Tuesday, September 13, 2005



thursday, september 15 marks my blogiversary. that's right, folks: 365 days of the larry lyons experience have come and gone.

it's been quite a year, and this blog has seen me through hell and high water... first-year grad school angst, losing rashawn brazell, uniting to honor his memory, interrogating organized religion, my maiden voyage into photography and more soul-bearing self-exploration than you can shake a stick at.

through it all, this blog has provided me with the space to heal and to mourn and to rant and to pose and to laugh more than i could have ever imagined. if i have any semblance of sanity after these 12 months, it's because you folks were kind enough to tolerate my ego, my exhibitionism, my insecurities and my blasphemy long enough to leave a few comments and make a brutha feel like someone cared. and i appreciate that. i do.

so, in celebration of my 1 year blogiversary, i give myself the gift of indefinite hiatus.

i'm not sure if or when i'll be back, or in what form, but i am sure that i could use some time alone with my thoughts. in the meantime, i invite you to peruse the archives. there are plenty of treasures there, if i do say so myself.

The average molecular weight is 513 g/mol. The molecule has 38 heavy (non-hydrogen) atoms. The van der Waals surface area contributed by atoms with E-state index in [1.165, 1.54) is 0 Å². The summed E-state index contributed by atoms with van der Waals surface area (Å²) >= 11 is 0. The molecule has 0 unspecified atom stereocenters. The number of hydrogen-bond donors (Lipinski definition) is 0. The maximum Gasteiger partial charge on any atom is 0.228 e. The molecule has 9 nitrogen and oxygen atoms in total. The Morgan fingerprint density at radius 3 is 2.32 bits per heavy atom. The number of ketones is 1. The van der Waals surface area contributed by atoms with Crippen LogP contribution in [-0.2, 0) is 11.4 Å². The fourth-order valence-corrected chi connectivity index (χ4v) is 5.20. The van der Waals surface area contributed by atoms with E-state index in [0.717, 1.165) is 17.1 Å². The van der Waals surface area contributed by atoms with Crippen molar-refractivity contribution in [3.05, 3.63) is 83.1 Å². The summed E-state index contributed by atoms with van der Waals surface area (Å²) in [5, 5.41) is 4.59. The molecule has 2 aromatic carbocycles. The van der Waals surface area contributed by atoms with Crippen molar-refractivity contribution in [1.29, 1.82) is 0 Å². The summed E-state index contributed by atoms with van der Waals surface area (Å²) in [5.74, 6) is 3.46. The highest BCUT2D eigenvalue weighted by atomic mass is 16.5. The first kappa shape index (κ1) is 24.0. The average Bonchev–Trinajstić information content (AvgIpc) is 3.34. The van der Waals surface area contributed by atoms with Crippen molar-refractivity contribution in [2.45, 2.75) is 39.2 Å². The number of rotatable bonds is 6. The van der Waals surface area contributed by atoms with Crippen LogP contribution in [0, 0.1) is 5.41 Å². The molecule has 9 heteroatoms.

catch you on the flipside.

Thursday, September 08, 2005

Eyewitness Report from New Orleans

On Saturday September 3, award-winning filmmaker Gloria La Riva, internationally-acclaimed photographer Bill Hackwell and A.N.S.W.E.R. Youth & Student Coordinator Caneisha Mills, a senior at Howard University, arrived in New Orleans.
The following is an eyewitness report of the crisis in the area written on Sunday, September 4.

While 80 percent of New Orleans was submerged in water, Algiers is one of the few districts that have been spared the worst of the flooding as it sits higher than most of the city. An historic district established in 1719, Algiers is on the west bank of the Mississippi river, across from the French Quarter. Probably 15% of the residents still remain behind, most of them determined to stay in their homes. The majority of homes are still intact, although many have suffered damage. While their houses survived, the peoples’ chance of survival seemed very bleak since there was no electricity or disbursement of food, water or other supplies.